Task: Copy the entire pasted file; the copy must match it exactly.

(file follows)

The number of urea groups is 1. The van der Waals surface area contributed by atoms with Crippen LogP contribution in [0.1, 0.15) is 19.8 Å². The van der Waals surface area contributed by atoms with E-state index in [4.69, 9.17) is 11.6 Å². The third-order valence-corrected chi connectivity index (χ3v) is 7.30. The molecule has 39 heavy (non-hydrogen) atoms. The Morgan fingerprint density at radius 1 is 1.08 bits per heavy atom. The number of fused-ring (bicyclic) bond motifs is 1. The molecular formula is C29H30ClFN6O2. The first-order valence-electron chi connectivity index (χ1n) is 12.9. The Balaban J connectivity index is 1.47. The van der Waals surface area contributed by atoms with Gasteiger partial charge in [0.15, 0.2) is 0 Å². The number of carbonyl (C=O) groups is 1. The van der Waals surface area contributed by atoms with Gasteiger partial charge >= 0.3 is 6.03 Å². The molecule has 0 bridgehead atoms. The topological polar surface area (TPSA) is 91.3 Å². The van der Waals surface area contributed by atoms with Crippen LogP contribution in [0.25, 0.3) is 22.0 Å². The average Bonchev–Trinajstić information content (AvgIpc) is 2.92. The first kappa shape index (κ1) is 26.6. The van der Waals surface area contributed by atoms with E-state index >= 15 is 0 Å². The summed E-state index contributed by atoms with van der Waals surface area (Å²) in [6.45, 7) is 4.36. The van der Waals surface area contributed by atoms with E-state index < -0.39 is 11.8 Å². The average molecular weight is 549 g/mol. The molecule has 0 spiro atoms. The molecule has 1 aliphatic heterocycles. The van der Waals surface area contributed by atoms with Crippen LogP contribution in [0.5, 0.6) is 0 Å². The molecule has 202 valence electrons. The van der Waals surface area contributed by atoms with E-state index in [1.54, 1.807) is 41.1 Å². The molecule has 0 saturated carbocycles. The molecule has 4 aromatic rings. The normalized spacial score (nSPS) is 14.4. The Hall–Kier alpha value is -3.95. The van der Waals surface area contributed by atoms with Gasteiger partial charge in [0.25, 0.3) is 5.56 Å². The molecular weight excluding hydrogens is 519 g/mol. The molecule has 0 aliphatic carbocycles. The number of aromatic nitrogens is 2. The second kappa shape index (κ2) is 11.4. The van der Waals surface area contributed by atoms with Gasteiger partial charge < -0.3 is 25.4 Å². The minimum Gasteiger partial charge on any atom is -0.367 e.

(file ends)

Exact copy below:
The number of urea groups is 1. The van der Waals surface area contributed by atoms with Crippen LogP contribution in [0.1, 0.15) is 19.8 Å². The van der Waals surface area contributed by atoms with E-state index in [4.69, 9.17) is 11.6 Å². The third-order valence-corrected chi connectivity index (χ3v) is 7.30. The molecule has 39 heavy (non-hydrogen) atoms. The Morgan fingerprint density at radius 1 is 1.08 bits per heavy atom. The number of fused-ring (bicyclic) bond motifs is 1. The molecular formula is C29H30ClFN6O2. The first-order valence-electron chi connectivity index (χ1n) is 12.9. The Balaban J connectivity index is 1.47. The van der Waals surface area contributed by atoms with Gasteiger partial charge in [0.15, 0.2) is 0 Å². The number of carbonyl (C=O) groups is 1. The van der Waals surface area contributed by atoms with Gasteiger partial charge >= 0.3 is 6.03 Å². The molecule has 0 bridgehead atoms. The topological polar surface area (TPSA) is 91.3 Å². The van der Waals surface area contributed by atoms with Crippen LogP contribution in [0.25, 0.3) is 22.0 Å². The average Bonchev–Trinajstić information content (AvgIpc) is 2.92. The first kappa shape index (κ1) is 26.6. The van der Waals surface area contributed by atoms with E-state index >= 15 is 0 Å². The summed E-state index contributed by atoms with van der Waals surface area (Å²) in [6.45, 7) is 4.36. The van der Waals surface area contributed by atoms with E-state index < -0.39 is 11.8 Å². The average molecular weight is 549 g/mol. The molecule has 0 spiro atoms. The molecule has 1 aliphatic heterocycles. The van der Waals surface area contributed by atoms with Crippen LogP contribution in [0.5, 0.6) is 0 Å². The molecule has 202 valence electrons. The van der Waals surface area contributed by atoms with E-state index in [1.54, 1.807) is 41.1 Å². The molecule has 0 saturated carbocycles. The molecule has 4 aromatic rings. The normalized spacial score (nSPS) is 14.4. The Hall–Kier alpha value is -3.95. The van der Waals surface area contributed by atoms with Gasteiger partial charge in [0.25, 0.3) is 5.56 Å². The molecular weight excluding hydrogens is 519 g/mol. The molecule has 0 aliphatic carbocycles. The number of aromatic nitrogens is 2. The second kappa shape index (κ2) is 11.4. The van der Waals surface area contributed by atoms with Gasteiger partial charge < -0.3 is 25.4 Å². The minimum Gasteiger partial charge on any atom is -0.367 e.